It begins and ends with little things. Beginners lean back against the fall. Instinct is exhausting. Legs burn. The hardest thing is to trust gravity, the engine and the enemy.
Like walking, if you
learn young, you never think of it.
you must focus on the mission.
The body does what the mind won’t do, can’t do, in incremental moves. Hands and feet play different tunes; hips and shoulders go different ways. The head floats while the sternum sniffs a line.
Lower limbs sweep for mines,
ankles poised to leap.
Without motion, you drift.
Moving, you embrace.
You turn while you reach. Reach further than you think, falling all the time; catch up to yourself and pass yourself. Suddenly, you’re behind yourself and your shoulders turn toward gravity. You are looking at constellations.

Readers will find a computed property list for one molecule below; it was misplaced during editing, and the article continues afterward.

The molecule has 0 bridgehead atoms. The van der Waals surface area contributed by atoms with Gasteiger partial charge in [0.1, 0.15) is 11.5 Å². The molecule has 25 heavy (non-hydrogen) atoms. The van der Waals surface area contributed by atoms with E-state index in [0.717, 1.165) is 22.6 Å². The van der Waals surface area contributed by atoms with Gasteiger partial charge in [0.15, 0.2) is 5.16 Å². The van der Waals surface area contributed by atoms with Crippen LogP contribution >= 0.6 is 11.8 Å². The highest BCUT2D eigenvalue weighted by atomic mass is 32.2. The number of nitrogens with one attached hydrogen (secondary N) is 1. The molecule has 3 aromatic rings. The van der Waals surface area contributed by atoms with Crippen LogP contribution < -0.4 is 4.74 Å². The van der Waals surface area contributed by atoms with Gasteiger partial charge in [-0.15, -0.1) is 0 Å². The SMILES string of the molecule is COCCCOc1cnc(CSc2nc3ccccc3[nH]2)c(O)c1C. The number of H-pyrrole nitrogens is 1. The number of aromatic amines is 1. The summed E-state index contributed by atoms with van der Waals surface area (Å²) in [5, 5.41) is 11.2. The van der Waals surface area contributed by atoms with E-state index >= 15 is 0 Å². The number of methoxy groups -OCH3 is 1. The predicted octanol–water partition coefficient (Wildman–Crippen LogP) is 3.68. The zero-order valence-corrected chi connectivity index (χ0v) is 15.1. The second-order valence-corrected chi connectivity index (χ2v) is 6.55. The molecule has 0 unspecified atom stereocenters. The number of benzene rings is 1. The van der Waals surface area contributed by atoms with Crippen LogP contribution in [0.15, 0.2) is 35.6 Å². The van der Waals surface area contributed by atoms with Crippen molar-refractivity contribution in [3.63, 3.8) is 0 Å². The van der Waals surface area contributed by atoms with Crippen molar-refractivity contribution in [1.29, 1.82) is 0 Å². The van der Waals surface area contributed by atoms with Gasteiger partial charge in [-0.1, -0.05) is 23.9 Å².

Your body has betrayed you
listening to your mind.
You can’t get past yourself.
You are upside down and backwards
sliding into the pit.
It takes years. Some never get it right, fight forever with beast machines and hunger; when tiny moves in small bones keep us alive, facing the fall. I no longer think of a body leaning, but pulling feet beneath. And that has made the difference.
We go up or down,
past or future.
The trick is to
not burst into flames.
T.L. Murphy (26/02/2020)
About the poet
T.L. Murphy is a retired carpenter, a published poet, and an avid skier. He grew up in Chapel Hill, North Carolina, U.S.A. and emigrated to Canada in 1978. He lives in Canmore, Alberta, Canada, on the east side of the Canadian Rocky Mountains about 20 miles from the Continental Divide.
He is a performance poet and has shared the stage with many prominent Canadian poets. He is appointed Poet Laureate of Canmore, a position he will hold for one year. His poems, fiction and non-fiction have appeared in a variety of journals and anthologies and have been translated into Greek and Chinese.